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Kate on Cars - Aug 2013 - Automotive Belt Basics

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Kate on Cars - Aug 2013 - Automotive Belt Basics

by Kate Jonasse

I had originally intended to write an article on automotive belts and hoses together, because they are often spoken of together. But they are really very different, so they’ll each need their own articles.

Your car probably has at least one belt. More than likely, it has several. The two main categories of belt are accessory belts and timing belts. They operate in pretty much the same manner by connecting two or more spinning pulleys together to transfer power between them. This lets the spinning crankshaft deliver power to accessories like the alternator, power steering pump, water pump, and air-conditioning compressor, and also to the camshaft(s) through a timing belt.

Accessory belts come in a variety of shapes and styles. One of the most common types of accessory belt is the serpentine belt. A belt is considered serpentine if it is a single belt that weaves around the engine accessories like the one in the engine in this picture:

Having one automatically adjusting serpentine belt is better than having several belts that require periodic adjustment. Not only is there less maintenance with a serpentine belt, but there is less chance of having a belt break and the driver not notice it. On some older vehicles with multiple belts, the water pump belt could break and the driver wouldn’t notice until the engine overheated. If a serpentine belt breaks, it’s instantly obvious to the driver, who would instantly lose power steering and have the charging system light come on in the dash as a warning that something was wrong. It may be inconvenient to lose power steering if your serpentine belt breaks, and you’ll still want to call a tow truck. But it’s probably a lot better than having to replace your engine because you didn’t notice it was overheating until it was too late. Would you agree?

It’s important to have your belts inspected regularly, like every 3 months. A certified technician can spot a worn belt, and advise its replacement before it breaks and leaves you stranded. Serpentine belts need to be replaced anywhere from about 30,000 - 100,000 miles/3-5 years depending on what type of car you have and under what conditions it’s driven.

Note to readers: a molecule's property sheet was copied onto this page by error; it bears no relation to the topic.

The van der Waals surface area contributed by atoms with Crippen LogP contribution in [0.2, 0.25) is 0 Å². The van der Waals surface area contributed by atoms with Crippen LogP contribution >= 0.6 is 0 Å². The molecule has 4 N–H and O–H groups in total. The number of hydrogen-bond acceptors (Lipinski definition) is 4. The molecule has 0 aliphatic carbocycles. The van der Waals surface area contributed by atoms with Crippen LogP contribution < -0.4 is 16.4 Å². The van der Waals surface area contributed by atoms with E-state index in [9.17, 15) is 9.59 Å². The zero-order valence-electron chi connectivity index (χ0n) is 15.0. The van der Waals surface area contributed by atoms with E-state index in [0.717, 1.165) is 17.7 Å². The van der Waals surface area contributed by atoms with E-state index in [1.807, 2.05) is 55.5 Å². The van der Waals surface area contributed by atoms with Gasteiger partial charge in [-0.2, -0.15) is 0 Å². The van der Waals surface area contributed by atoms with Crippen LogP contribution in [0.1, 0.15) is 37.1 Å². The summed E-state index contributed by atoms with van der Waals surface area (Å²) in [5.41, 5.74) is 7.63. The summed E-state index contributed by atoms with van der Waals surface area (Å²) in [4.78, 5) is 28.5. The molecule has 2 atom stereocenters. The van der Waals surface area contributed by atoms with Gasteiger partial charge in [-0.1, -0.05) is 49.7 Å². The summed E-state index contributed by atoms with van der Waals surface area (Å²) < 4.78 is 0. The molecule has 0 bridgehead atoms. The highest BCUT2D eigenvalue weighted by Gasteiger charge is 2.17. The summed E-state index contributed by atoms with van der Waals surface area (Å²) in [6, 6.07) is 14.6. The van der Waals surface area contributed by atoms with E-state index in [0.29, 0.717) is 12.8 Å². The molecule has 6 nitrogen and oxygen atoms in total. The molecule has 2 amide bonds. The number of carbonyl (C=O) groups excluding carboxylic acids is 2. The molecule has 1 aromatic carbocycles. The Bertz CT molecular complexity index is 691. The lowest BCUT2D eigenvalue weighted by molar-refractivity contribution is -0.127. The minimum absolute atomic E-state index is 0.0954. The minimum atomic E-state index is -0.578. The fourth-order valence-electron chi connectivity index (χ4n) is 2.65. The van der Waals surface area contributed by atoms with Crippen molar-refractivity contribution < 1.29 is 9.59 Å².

Another type of belt your vehicle likely has is a timing belt (although many engines have timing chains instead). A timing belt connects the engine’s crankshaft to its camshaft or camshafts. It has teeth on it to keep your engine properly timed so it can run and get you from here to there. It’s vital to have the timing belt replaced by the manufacturer’s recommended interval by mileage or by time – whichever comes first. You do not want to mess around with putting off a timing belt replacement, because if the timing belt breaks it can cause expensive engine damage, especially if your car has an interference engine. With an interference engine, if the timing belt breaks, it is likely that the pistons will hit the valves, which means the cylinder head needs to come off, potentially costing thousands of dollars and a week or more that your vehicle will need to be in the shop. This is something you can avoid by making sure you get your timing belt replaced when it’s due – anywhere from 60,000-105,000 miles, or 3-5 years depending on what type of car you have. Your shop will be able to tell you when your vehicle’s timing belt is due for replacement.

Having your vehicle’s belts inspected periodically (at least every 3 months) and replaced when necessary means your less likely to be stranded on side of the road with a broken belt. And remember, you can also ask your certified technician if you have any questions about your engine’s belts. They’ll be glad to answer your questions.